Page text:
First, we need to uphold multilateralism, and safeguard peace and stability in our world. History teaches us that multilateralism, equity and justice can keep war and conflict at bay, while unilateralism and power politics will inflate dispute and confrontation. Flouting rules and laws, treading the path of unilateralism and bullying, and withdrawing from international organizations and agreements run counter to the will of the general public and trample on the legitimate rights and dignity of all nations.
Second, we need to enhance solidarity and coordination, and come together to meet the COVID-19 challenge. The coronavirus is still causing havoc in many places and waves of infection are resurging. Securing a worldwide victory against the pandemic remains an uphill journey. Nearly one year into the battle, many countries have gained important experience on COVID-19 containment and made encouraging progress in drugs and vaccine research and development (R&D). Our fight over the past year proves that as long as we stand in unity and follow science, we can control the spread of the virus and offset its impact.
Third, we need to pursue openness and innovation, and promote global economic recovery. The IMF predicts that the world economy will shrink by 4.4 percent this year, and that emerging markets and developing countries will experience negative growth for the first time in 60 years. To stabilize the economy while controlling the pandemic is the pressing task facing all countries. Under the precondition that safety is ensured, we must actively pursue economic recovery and seek to carry out economic and social activities in an orderly way as we fight the virus on an ongoing basis. We need to strengthen macroeconomic policy coordination, follow through on the initiative on facilitating cross-border flow of people and goods, and keep industrial and supply chains safe and open to better enable the resumption of business activities and economic recovery.
Fourth, we need to prioritize people’s livelihood, and promote sustainable global development. Development holds the master key to all problems. All our efforts, from clearing the impact of COVID-19 and getting back to a normal life, to ending conflicts and humanitarian crises, ultimately depend on people-centered development. According to World Bank forecast, global per capita income might drop 3.6 percent this year, and some 88 million to 115 million people might be pushed into extreme poverty due to the pandemic.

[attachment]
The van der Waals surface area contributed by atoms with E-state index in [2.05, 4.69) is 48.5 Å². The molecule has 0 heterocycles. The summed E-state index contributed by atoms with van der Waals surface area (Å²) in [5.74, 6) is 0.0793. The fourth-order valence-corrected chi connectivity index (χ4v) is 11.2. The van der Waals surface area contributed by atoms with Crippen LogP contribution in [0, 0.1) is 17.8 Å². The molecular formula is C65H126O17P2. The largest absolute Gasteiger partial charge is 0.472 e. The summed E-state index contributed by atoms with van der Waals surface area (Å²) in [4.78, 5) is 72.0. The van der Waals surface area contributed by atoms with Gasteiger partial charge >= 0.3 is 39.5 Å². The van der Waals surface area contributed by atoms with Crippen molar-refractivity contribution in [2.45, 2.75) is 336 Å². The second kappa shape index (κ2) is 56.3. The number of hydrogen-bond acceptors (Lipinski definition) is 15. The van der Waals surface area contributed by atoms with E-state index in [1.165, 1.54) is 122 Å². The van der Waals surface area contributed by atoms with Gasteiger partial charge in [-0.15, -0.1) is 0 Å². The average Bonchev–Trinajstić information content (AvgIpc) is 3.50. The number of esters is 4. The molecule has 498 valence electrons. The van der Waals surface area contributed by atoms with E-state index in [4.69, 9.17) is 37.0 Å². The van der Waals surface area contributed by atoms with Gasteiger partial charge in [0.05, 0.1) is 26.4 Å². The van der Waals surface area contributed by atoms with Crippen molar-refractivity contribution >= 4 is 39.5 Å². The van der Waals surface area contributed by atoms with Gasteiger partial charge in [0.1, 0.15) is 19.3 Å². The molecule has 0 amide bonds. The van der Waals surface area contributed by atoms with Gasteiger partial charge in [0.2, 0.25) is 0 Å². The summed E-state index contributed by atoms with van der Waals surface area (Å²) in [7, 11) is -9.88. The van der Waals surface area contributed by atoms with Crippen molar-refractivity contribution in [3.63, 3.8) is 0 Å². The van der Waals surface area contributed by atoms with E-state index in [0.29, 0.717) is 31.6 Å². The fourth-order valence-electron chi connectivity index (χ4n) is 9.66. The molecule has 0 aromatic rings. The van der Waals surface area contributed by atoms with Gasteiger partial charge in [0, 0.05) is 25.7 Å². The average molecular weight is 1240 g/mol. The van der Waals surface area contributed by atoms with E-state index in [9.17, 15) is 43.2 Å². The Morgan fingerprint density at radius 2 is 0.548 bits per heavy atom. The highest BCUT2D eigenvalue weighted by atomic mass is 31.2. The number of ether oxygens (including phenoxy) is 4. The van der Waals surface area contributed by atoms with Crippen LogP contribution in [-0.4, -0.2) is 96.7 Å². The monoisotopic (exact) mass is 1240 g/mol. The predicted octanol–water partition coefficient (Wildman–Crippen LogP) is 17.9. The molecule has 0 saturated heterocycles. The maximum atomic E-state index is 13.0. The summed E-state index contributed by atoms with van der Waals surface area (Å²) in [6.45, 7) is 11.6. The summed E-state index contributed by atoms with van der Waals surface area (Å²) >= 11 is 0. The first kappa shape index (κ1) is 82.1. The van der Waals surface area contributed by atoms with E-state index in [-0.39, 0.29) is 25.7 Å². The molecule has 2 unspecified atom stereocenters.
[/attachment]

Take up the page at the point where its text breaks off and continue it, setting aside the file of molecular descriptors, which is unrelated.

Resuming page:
Fifth, we need to pursue green and low-carbon development, and strive for harmony between man and nature. Global warming will not stop due to COVID-19. To tackle climate change, we must never relax our efforts. We need to implement the Paris Agreement in good faith, stick to the principle of common but differentiated responsibilities, and provide more help to developing countries, particularly the small island developing states. China is prepared to take on international responsibilities befitting its level of development, and will continue to make extraordinary efforts to address climate change. Recently, I announced at the UN China’s initiative to scale up its nationally determined contributions and adopt more forceful policies and measures to strive to peak carbon dioxide emissions by 2030 and achieve carbon neutrality by 2060. You can count on China to keep its promise.
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